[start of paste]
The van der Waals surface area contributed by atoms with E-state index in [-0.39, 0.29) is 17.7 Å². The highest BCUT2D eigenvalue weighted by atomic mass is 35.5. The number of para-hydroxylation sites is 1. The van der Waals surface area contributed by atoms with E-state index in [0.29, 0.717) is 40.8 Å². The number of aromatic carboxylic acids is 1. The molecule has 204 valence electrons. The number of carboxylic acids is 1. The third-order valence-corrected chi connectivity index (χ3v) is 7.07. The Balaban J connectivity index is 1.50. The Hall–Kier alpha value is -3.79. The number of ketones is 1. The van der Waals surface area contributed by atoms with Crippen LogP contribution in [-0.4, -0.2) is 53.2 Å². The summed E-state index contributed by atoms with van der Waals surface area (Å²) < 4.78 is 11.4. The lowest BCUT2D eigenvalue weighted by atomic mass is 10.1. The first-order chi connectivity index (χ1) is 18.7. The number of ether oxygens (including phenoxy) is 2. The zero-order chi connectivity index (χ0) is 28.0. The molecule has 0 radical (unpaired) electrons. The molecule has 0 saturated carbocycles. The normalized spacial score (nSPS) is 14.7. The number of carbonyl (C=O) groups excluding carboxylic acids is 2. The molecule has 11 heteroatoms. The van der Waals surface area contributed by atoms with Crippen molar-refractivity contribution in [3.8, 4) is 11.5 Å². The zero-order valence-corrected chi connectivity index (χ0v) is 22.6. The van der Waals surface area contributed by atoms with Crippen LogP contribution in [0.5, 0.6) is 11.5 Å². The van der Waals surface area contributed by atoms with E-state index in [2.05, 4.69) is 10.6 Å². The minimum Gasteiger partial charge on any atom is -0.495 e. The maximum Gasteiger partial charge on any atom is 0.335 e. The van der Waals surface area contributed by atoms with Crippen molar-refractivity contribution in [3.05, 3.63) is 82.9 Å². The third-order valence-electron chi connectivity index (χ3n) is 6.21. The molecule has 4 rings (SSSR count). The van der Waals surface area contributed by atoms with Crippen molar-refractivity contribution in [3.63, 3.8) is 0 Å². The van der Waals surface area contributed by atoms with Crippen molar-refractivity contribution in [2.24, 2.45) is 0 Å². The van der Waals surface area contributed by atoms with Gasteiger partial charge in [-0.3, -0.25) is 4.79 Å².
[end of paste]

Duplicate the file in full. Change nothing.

The van der Waals surface area contributed by atoms with E-state index in [-0.39, 0.29) is 17.7 Å². The highest BCUT2D eigenvalue weighted by atomic mass is 35.5. The number of para-hydroxylation sites is 1. The van der Waals surface area contributed by atoms with E-state index in [0.29, 0.717) is 40.8 Å². The number of aromatic carboxylic acids is 1. The molecule has 204 valence electrons. The number of carboxylic acids is 1. The third-order valence-corrected chi connectivity index (χ3v) is 7.07. The Balaban J connectivity index is 1.50. The Hall–Kier alpha value is -3.79. The number of ketones is 1. The van der Waals surface area contributed by atoms with Crippen LogP contribution in [-0.4, -0.2) is 53.2 Å². The summed E-state index contributed by atoms with van der Waals surface area (Å²) < 4.78 is 11.4. The lowest BCUT2D eigenvalue weighted by atomic mass is 10.1. The first-order chi connectivity index (χ1) is 18.7. The number of ether oxygens (including phenoxy) is 2. The zero-order chi connectivity index (χ0) is 28.0. The molecule has 0 radical (unpaired) electrons. The molecule has 0 saturated carbocycles. The normalized spacial score (nSPS) is 14.7. The number of carbonyl (C=O) groups excluding carboxylic acids is 2. The molecule has 11 heteroatoms. The van der Waals surface area contributed by atoms with Crippen molar-refractivity contribution in [3.8, 4) is 11.5 Å². The zero-order valence-corrected chi connectivity index (χ0v) is 22.6. The van der Waals surface area contributed by atoms with Crippen LogP contribution in [0.5, 0.6) is 11.5 Å². The van der Waals surface area contributed by atoms with E-state index in [2.05, 4.69) is 10.6 Å². The minimum Gasteiger partial charge on any atom is -0.495 e. The maximum Gasteiger partial charge on any atom is 0.335 e. The van der Waals surface area contributed by atoms with Crippen molar-refractivity contribution in [3.05, 3.63) is 82.9 Å². The third-order valence-electron chi connectivity index (χ3n) is 6.21. The molecule has 4 rings (SSSR count). The van der Waals surface area contributed by atoms with Crippen molar-refractivity contribution in [3.63, 3.8) is 0 Å². The van der Waals surface area contributed by atoms with Crippen molar-refractivity contribution in [2.24, 2.45) is 0 Å². The van der Waals surface area contributed by atoms with Gasteiger partial charge in [-0.3, -0.25) is 4.79 Å².